I also made a URL shortening service, which now lets us use short URLs like this one: https://logic.world/pst-5c6211b5. Short URLs are useful for sharing links on social media, and soon I’ll add a button to get a short link to any piece of content on the site. In the future, short links will work for lots of things beyond just posts and comments – uploaded creations, user mods, etc.

Note from Jimmy: getting ownership of the https://logic.world/ domain was super difficult, I’m delighted that we’re now using it for something! :D

A (nearly!) finished refactor - Jimmy

Last week I gave an in-depth look into a big refactor I was working on. At the time I felt I was almost done, but unfortunately facts don’t care about my feelings.

I ended up reworking a few parts of my new architecture, particularly the way parent-child relationships between components are managed. I also went through and added XML documentation to all the new stuff, so folks working with it (myself & Felipe, but also future modders) will have an easier time. The refactor has taken up most of my work this week, but it is almost, almost done. I believe there is just one remaining bug: a nasty issue where component peg information isn’t being properly deserialized, which I have been trying to figure out for like 4 hours now and which is slowly driving me insane. But hopefully I’ll figure that one out tonight and we’ll be on to features with more flash and fun for next week’s blog :)

On a personal note – I haven’t talked about this much publicly, but the start of this year was really difficult for me, and I suffered pretty severe productivity losses. I’ve been struggling for a while to climb out of that hole, but as of this week I think I’ve done it. I’m as excited and passionate as ever about Logic World, I’m thrilled every day to sit down and start coding, and I’m getting lots of great work done. If I can keep up this pace, we might very well be looking at a release date sometime before 2030.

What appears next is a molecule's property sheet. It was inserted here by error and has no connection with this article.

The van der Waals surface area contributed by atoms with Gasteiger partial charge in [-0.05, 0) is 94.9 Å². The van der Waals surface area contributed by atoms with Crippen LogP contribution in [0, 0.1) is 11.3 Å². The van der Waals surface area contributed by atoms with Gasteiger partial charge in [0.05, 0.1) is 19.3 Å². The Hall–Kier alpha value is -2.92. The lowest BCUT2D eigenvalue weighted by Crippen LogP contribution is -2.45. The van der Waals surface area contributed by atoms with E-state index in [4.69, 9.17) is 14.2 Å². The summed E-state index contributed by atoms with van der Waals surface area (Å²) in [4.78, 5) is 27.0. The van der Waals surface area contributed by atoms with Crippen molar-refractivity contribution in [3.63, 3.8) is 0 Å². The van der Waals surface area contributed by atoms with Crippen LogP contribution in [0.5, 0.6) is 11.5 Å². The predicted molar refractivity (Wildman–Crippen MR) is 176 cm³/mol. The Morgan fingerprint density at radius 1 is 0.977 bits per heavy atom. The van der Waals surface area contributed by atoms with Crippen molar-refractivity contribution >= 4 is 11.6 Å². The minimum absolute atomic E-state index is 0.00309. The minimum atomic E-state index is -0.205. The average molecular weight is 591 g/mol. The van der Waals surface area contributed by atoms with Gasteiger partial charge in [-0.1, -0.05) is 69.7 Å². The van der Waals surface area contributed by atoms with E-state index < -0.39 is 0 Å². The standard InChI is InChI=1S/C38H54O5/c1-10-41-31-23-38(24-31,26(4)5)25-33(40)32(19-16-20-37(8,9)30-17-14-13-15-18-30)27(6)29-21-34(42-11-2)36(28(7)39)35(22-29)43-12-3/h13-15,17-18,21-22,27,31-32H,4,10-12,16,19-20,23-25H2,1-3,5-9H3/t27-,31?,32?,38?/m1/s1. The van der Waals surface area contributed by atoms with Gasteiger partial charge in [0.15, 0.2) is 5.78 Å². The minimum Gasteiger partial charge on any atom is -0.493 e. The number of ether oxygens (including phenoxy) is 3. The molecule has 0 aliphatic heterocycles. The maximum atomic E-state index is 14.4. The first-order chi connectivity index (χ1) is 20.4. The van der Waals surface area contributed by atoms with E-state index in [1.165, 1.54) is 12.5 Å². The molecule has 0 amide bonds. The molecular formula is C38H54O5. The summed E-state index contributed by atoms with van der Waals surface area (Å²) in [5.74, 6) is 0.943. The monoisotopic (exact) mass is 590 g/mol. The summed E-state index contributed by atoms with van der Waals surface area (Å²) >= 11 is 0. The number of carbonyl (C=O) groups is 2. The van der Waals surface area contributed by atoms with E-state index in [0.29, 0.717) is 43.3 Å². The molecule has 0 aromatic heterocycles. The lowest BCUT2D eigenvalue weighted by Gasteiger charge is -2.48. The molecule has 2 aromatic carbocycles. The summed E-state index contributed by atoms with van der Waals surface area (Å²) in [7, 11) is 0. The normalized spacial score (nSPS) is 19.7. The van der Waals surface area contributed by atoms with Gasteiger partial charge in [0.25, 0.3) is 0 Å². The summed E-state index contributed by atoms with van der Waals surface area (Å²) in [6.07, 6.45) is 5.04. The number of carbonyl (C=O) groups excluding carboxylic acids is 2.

We’ll keep releasing these weekly updates right up until the game comes out. To make sure you don’t miss them, you can sign up for our newsletter. Be sure also to wishlist Logic World on Steam and join the official Discord.

See you next Wednesday!

More Logic World Wednesdays


4 comments
@Ecconia 2 months ago

Logic World: The pessimistic edition…
Pipe01: If you’re still reading,
Jimmy: release date sometime before 2030

getting ownership of the https://logic.world/ domain was super difficult

What was the story here, sounds like someone owned it and you had to negotiate with that person.

short URLs like this one: https://logic.world/pst-5c6211b5

What does the pst prefix (which we are using for a time) stand for?

 3
@JimmyDeveloper 2 months ago

What was the story here, sounds like someone owned it and you had to negotiate with that person.

Yeah, that’s pretty much the story lol. The difficulty came because the owner was Chinese and spoke very little English. It took a while to agree to the sale and get the transfer completed.

What does the pst prefix (which we are using for a time) stand for?

“Post”! There are two other prefixes in use – “frm” for forums (i.e. https://logic.world/frm-devupdts) and “cmt” for comments (i.e. https://logic.world/cmt-40e807bd)

 3
@ForLoveOfCats 2 months ago

@Jimmy I’m glad to hear that you’re doing better mentally :)

 4
@JimmyDeveloper 2 months ago

Thank you, I am glad too <3

 2